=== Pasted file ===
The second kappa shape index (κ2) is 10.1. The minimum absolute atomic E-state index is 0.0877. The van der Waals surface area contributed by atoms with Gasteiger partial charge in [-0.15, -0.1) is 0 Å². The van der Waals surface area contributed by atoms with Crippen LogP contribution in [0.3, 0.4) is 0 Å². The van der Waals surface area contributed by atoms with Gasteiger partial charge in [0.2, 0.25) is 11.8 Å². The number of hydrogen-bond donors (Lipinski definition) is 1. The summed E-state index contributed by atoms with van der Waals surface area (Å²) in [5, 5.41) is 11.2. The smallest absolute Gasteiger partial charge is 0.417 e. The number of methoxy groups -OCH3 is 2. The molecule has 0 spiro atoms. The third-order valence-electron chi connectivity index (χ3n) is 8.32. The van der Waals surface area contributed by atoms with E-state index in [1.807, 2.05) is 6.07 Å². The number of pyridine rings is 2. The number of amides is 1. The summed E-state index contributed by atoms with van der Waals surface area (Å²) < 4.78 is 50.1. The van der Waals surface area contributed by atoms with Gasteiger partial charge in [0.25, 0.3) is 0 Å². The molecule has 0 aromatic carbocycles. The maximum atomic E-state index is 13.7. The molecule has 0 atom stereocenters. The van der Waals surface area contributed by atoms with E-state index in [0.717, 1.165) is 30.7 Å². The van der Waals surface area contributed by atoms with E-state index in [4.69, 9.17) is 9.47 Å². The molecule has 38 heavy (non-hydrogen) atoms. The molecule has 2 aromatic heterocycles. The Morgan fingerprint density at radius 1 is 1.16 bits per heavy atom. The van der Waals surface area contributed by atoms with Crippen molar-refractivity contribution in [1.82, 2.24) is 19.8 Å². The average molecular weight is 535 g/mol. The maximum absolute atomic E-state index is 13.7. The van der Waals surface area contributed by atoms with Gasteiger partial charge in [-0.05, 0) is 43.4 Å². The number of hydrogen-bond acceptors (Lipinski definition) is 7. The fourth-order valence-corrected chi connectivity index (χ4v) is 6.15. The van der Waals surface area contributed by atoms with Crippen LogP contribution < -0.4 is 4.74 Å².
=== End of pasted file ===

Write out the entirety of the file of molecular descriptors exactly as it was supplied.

The second kappa shape index (κ2) is 10.1. The minimum absolute atomic E-state index is 0.0877. The van der Waals surface area contributed by atoms with Gasteiger partial charge in [-0.15, -0.1) is 0 Å². The van der Waals surface area contributed by atoms with Crippen LogP contribution in [0.3, 0.4) is 0 Å². The van der Waals surface area contributed by atoms with Gasteiger partial charge in [0.2, 0.25) is 11.8 Å². The number of hydrogen-bond donors (Lipinski definition) is 1. The summed E-state index contributed by atoms with van der Waals surface area (Å²) in [5, 5.41) is 11.2. The smallest absolute Gasteiger partial charge is 0.417 e. The number of methoxy groups -OCH3 is 2. The molecule has 0 spiro atoms. The third-order valence-electron chi connectivity index (χ3n) is 8.32. The van der Waals surface area contributed by atoms with E-state index in [1.807, 2.05) is 6.07 Å². The number of pyridine rings is 2. The number of amides is 1. The summed E-state index contributed by atoms with van der Waals surface area (Å²) < 4.78 is 50.1. The van der Waals surface area contributed by atoms with Gasteiger partial charge in [0.25, 0.3) is 0 Å². The molecule has 0 aromatic carbocycles. The maximum atomic E-state index is 13.7. The molecule has 0 atom stereocenters. The van der Waals surface area contributed by atoms with E-state index in [0.717, 1.165) is 30.7 Å². The van der Waals surface area contributed by atoms with E-state index in [4.69, 9.17) is 9.47 Å². The molecule has 38 heavy (non-hydrogen) atoms. The molecule has 2 aromatic heterocycles. The Morgan fingerprint density at radius 1 is 1.16 bits per heavy atom. The van der Waals surface area contributed by atoms with Crippen molar-refractivity contribution in [1.82, 2.24) is 19.8 Å². The average molecular weight is 535 g/mol. The maximum absolute atomic E-state index is 13.7. The van der Waals surface area contributed by atoms with Gasteiger partial charge in [-0.05, 0) is 43.4 Å². The number of hydrogen-bond acceptors (Lipinski definition) is 7. The fourth-order valence-corrected chi connectivity index (χ4v) is 6.15. The van der Waals surface area contributed by atoms with Crippen LogP contribution < -0.4 is 4.74 Å².